Photos by Kira Erickson / Whidbey News Group                                Goat class facilitator Anza Muenchow with Rhiannon, a great-niece of her own goat.

Photos by Kira Erickson / Whidbey News Group Goat class facilitator Anza Muenchow with Rhiannon, a great-niece of her own goat.

Farmers milking the opportunity to teach about goats

When it comes to goats, Clinton resident Anza Muenchow is not kidding around. She and two other instructors from South Whidbey Tilth have been offering classes about dairy goats for the past few months as part of the organization’s mission to improve food security with locally sourced and sustainable products.

“Having your own dairy and cheese and milk is significant, because you’re not dependent on corporate milk,” Muenchow said, cautioning that owning dairy goats is a daily commitment.

The classes are supportive of the dairy community and educational for people who want to learn more about taking care of goats. A mix of goat owners and non-goat owners have attended the classes so far.

“I think goats are great because cows have to have fields of grass and lots of hay. Goats browse on everything,” Muenchow said. “They eat the local vegetation.”

Past classes have taught about housing, feeding and breeding goats. The upcoming class is on Jan. 5, to be held at Muenchow’s farm, and will focus on milking and raw milk.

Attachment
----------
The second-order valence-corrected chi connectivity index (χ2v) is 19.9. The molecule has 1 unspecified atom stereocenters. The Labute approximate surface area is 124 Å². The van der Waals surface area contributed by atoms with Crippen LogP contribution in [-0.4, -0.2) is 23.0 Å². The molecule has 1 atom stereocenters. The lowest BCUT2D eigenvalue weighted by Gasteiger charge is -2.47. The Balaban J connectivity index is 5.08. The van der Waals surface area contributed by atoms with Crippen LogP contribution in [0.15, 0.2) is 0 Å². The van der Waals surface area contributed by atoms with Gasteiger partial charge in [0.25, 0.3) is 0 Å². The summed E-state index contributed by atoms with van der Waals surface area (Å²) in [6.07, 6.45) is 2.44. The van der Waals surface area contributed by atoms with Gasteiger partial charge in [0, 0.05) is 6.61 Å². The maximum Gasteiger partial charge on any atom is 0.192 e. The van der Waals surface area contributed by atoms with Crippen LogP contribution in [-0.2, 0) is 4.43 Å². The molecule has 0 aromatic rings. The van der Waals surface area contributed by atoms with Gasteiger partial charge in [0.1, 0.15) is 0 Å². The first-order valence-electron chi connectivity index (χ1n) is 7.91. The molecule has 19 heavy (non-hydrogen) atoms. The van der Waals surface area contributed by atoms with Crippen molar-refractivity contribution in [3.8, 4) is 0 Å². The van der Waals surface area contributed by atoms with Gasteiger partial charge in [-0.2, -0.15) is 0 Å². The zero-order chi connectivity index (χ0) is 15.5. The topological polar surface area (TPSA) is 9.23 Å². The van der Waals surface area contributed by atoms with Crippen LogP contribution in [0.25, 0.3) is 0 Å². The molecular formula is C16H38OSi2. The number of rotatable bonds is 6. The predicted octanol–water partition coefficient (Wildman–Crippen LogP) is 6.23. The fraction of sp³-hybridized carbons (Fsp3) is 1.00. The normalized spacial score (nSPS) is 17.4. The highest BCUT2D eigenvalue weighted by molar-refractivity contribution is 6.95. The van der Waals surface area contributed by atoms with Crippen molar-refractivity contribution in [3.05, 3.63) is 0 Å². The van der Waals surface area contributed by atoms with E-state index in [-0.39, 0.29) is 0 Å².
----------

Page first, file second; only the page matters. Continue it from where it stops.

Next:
Although the sale of raw milk without a license from the Washington State Department of Agriculture is illegal, the purpose of the upcoming class is to educate people about raw milk, its benefits and how people can legally obtain their own by milking their own goats.

“We know raw milk,” she said. “We drink it in our group. We’re careful, and we filter and pasteurize if people want to pasteurize.”

She also emphasized the importance of storing raw milk at a cold temperature.

For Muenchow, the switch to raw goat milk was a health decision when processed cow milk started to make her feel ill. She owns two goats herself, which she milks every day. She and other South End farmers have passed around a buck to does that need “freshening.”

“I love my goats,” she said.

Classes are free to attend. Donations benefiting South Whidbey Tilth are welcomed.

This Sunday’s goat class will run 2:30-4:30 p.m. at Maha Farm at 4328 Glendale Road in Clinton. February’s class is set to cover healthy birthing for goats and will be held at a different location.

For more information, visit http://www.southwhidbeytilth.org/.

Farmers milking the opportunity to teach about goats

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